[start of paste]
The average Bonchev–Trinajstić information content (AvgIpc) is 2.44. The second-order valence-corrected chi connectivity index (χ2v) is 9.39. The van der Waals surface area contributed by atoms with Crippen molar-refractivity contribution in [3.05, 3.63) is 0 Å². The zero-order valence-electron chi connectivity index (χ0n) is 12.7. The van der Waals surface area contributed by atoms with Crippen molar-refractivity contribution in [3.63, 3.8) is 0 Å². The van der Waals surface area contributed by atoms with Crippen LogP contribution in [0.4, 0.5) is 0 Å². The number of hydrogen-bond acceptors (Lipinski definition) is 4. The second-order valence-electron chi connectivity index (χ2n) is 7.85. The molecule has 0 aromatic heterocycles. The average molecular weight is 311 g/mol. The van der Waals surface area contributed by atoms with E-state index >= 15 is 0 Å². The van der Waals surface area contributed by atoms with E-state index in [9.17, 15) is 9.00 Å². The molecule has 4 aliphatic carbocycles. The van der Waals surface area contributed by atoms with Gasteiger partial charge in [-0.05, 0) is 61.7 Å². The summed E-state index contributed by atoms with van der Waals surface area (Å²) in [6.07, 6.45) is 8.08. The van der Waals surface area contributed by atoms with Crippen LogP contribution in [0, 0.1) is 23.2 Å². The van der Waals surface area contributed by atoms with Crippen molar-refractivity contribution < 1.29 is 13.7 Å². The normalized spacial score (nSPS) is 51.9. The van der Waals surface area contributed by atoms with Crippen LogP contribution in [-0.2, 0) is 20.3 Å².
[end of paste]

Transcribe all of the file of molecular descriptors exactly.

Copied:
The average Bonchev–Trinajstić information content (AvgIpc) is 2.44. The second-order valence-corrected chi connectivity index (χ2v) is 9.39. The van der Waals surface area contributed by atoms with Crippen molar-refractivity contribution in [3.05, 3.63) is 0 Å². The zero-order valence-electron chi connectivity index (χ0n) is 12.7. The van der Waals surface area contributed by atoms with Crippen molar-refractivity contribution in [3.63, 3.8) is 0 Å². The van der Waals surface area contributed by atoms with Crippen LogP contribution in [0.4, 0.5) is 0 Å². The number of hydrogen-bond acceptors (Lipinski definition) is 4. The second-order valence-electron chi connectivity index (χ2n) is 7.85. The molecule has 0 aromatic heterocycles. The average molecular weight is 311 g/mol. The van der Waals surface area contributed by atoms with E-state index >= 15 is 0 Å². The van der Waals surface area contributed by atoms with E-state index in [9.17, 15) is 9.00 Å². The molecule has 4 aliphatic carbocycles. The van der Waals surface area contributed by atoms with Gasteiger partial charge in [-0.05, 0) is 61.7 Å². The summed E-state index contributed by atoms with van der Waals surface area (Å²) in [6.07, 6.45) is 8.08. The van der Waals surface area contributed by atoms with Crippen LogP contribution in [0, 0.1) is 23.2 Å². The van der Waals surface area contributed by atoms with Crippen molar-refractivity contribution < 1.29 is 13.7 Å². The normalized spacial score (nSPS) is 51.9. The van der Waals surface area contributed by atoms with Crippen LogP contribution in [-0.2, 0) is 20.3 Å².